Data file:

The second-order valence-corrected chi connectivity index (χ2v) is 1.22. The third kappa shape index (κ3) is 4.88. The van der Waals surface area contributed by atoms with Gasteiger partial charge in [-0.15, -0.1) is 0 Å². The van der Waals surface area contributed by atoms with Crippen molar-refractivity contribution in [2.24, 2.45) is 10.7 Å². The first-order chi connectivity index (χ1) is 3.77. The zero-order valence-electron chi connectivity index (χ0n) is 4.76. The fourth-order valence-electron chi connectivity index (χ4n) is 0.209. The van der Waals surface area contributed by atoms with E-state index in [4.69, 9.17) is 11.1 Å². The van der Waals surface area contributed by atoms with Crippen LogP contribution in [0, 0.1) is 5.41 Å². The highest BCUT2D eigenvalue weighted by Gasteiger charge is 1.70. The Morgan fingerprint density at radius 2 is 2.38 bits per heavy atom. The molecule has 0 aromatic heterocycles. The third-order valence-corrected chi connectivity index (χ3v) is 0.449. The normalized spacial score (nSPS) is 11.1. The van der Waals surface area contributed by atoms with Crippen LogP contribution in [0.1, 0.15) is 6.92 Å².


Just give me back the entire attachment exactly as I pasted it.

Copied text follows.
The second-order valence-corrected chi connectivity index (χ2v) is 1.22. The third kappa shape index (κ3) is 4.88. The van der Waals surface area contributed by atoms with Gasteiger partial charge in [-0.15, -0.1) is 0 Å². The van der Waals surface area contributed by atoms with Crippen molar-refractivity contribution in [2.24, 2.45) is 10.7 Å². The first-order chi connectivity index (χ1) is 3.77. The zero-order valence-electron chi connectivity index (χ0n) is 4.76. The fourth-order valence-electron chi connectivity index (χ4n) is 0.209. The van der Waals surface area contributed by atoms with E-state index in [4.69, 9.17) is 11.1 Å². The van der Waals surface area contributed by atoms with Crippen LogP contribution in [0, 0.1) is 5.41 Å². The highest BCUT2D eigenvalue weighted by Gasteiger charge is 1.70. The Morgan fingerprint density at radius 2 is 2.38 bits per heavy atom. The molecule has 0 aromatic heterocycles. The third-order valence-corrected chi connectivity index (χ3v) is 0.449. The normalized spacial score (nSPS) is 11.1. The van der Waals surface area contributed by atoms with Crippen LogP contribution in [0.1, 0.15) is 6.92 Å².